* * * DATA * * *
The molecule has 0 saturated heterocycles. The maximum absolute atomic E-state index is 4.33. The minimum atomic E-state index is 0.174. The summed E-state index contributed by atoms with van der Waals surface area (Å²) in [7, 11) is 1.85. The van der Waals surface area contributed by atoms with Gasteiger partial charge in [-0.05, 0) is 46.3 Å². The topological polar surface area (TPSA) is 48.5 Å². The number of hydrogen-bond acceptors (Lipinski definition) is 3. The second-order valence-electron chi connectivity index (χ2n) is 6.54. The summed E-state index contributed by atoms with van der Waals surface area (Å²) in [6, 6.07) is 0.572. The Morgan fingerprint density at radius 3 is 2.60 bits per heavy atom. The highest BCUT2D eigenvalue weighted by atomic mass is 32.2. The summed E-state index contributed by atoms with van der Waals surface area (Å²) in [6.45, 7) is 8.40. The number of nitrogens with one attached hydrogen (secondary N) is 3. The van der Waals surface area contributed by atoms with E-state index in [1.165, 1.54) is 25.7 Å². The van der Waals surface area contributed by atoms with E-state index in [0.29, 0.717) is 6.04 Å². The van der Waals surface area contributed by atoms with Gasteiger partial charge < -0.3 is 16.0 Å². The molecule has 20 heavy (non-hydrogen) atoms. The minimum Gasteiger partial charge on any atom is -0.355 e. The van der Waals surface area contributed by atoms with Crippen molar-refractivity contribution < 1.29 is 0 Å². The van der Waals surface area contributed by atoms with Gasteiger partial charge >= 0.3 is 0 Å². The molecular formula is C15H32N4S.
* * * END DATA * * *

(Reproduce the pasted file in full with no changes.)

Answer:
The molecule has 0 saturated heterocycles. The maximum absolute atomic E-state index is 4.33. The minimum atomic E-state index is 0.174. The summed E-state index contributed by atoms with van der Waals surface area (Å²) in [7, 11) is 1.85. The van der Waals surface area contributed by atoms with Gasteiger partial charge in [-0.05, 0) is 46.3 Å². The topological polar surface area (TPSA) is 48.5 Å². The number of hydrogen-bond acceptors (Lipinski definition) is 3. The second-order valence-electron chi connectivity index (χ2n) is 6.54. The summed E-state index contributed by atoms with van der Waals surface area (Å²) in [6, 6.07) is 0.572. The Morgan fingerprint density at radius 3 is 2.60 bits per heavy atom. The highest BCUT2D eigenvalue weighted by atomic mass is 32.2. The summed E-state index contributed by atoms with van der Waals surface area (Å²) in [6.45, 7) is 8.40. The number of nitrogens with one attached hydrogen (secondary N) is 3. The van der Waals surface area contributed by atoms with E-state index in [1.165, 1.54) is 25.7 Å². The van der Waals surface area contributed by atoms with E-state index in [0.29, 0.717) is 6.04 Å². The van der Waals surface area contributed by atoms with Gasteiger partial charge < -0.3 is 16.0 Å². The molecule has 20 heavy (non-hydrogen) atoms. The minimum Gasteiger partial charge on any atom is -0.355 e. The van der Waals surface area contributed by atoms with Crippen molar-refractivity contribution < 1.29 is 0 Å². The van der Waals surface area contributed by atoms with Gasteiger partial charge >= 0.3 is 0 Å². The molecular formula is C15H32N4S.